There’s a saying “You will catch more flies with a spoonful of honey than a whole bucket of vinegar”: while we may fear the angry and do what they tell us; the ones we truly respect are the ones who treat us and others with dignity and gentleness.
Our greatest role model in the Bible (and actually of all time), is Jesus. In Matthew 11:28 – 29, Jesus describes himself as ‘meek’: “‘Come to me, all you who are weary and burdened, and I will give you rest. Take my yoke upon you and learn from me, for I am gentle and humble in heart, and you will find rest for your souls” . I don’t know about you, but I certainly wouldn’t describe Jesus as timid, weak or cowardly! His greatest display of ‘meekness’ was on the cross. Abuse was being hurled at him, but rather than respond in anger, he chose to endure it, because he knew that remaining on the cross would benefit all people, of all generations. He chose to suffer insult, rather than use his power to cause others injury. Which is a big part of that “power under control” – the attitude of knowing that you CAN do something, but you choose not to. 1 Peter 3:14 – 16 says “But even if you should suffer for what is right, you are blessed. ‘Do not fear their threats; do not be frightened.’But in your hearts revere Christ as Lord. Always be prepared to give an answer to everyone who asks you to give the reason for the hope that you have. But do this with gentleness and respect,keeping a clear conscience, so that those who speak maliciously against your good behaviour in Christ may be ashamed of their slander.”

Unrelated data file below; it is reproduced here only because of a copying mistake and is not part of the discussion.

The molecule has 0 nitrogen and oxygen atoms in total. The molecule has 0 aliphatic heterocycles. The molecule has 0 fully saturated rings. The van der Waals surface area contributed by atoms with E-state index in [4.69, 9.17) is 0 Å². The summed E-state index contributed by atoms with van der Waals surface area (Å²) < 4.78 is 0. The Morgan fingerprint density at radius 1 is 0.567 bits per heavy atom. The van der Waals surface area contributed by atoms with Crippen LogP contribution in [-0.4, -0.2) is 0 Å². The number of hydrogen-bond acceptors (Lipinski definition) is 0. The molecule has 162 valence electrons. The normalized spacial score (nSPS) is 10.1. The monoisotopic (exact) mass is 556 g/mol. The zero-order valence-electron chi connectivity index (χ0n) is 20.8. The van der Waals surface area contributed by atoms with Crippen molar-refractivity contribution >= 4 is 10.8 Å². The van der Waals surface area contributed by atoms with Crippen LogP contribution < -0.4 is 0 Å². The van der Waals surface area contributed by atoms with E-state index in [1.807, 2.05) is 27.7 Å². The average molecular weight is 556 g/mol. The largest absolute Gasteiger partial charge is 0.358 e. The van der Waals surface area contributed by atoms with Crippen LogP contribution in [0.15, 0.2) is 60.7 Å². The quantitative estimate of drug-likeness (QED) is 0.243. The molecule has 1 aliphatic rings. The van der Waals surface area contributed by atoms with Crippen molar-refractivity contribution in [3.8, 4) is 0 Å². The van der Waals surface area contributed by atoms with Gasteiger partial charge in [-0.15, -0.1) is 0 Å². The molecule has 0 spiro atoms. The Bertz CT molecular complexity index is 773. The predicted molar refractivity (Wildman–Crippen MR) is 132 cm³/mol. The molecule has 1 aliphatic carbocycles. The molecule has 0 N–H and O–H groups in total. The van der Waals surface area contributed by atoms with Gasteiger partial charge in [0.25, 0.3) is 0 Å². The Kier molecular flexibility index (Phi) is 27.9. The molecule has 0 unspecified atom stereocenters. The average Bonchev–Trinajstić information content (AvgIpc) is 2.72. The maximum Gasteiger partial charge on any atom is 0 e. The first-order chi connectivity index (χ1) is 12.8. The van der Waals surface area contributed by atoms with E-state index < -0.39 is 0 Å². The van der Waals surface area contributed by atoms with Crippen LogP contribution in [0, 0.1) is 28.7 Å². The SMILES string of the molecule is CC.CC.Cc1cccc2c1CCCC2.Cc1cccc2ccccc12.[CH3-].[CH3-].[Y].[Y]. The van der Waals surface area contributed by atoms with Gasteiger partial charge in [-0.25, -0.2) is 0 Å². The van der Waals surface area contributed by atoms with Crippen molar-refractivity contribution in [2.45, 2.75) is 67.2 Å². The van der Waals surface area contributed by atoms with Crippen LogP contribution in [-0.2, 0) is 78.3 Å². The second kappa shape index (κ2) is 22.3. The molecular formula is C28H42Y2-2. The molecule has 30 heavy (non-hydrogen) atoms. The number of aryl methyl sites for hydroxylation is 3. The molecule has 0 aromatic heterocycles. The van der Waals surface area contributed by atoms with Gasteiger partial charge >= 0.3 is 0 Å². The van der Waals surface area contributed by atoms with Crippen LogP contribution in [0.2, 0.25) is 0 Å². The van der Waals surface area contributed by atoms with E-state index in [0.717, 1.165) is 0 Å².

If we’re honest, our initial response when we are wronged or challenged is one of defence. We can become incredibly defensive, very quickly, and lash out. It’s very easy to respond that way, but that verse in 1 Peter 3 is telling us to do the opposite. To almost stop and take a breath before responding, so that we are able to do so with the gentleness and respect God asks of us. Are there perhaps areas where you need to practice strength under power, and opt for a more meek approach to situations?
As an introvert, my default is to err the quieter side of a response. So my challenge to myself will be to try to be bolder in standing up for injustices, and to lean on God for help to do that well. Are there areas where you need to retain you courage and power and stand up for what is right by God?
Psalm 37:3 says “Keep trusting in the Lord and do what is right in his eyes. Fix your heart on the promises of God and you will be secure, feasting on his faithfulness.”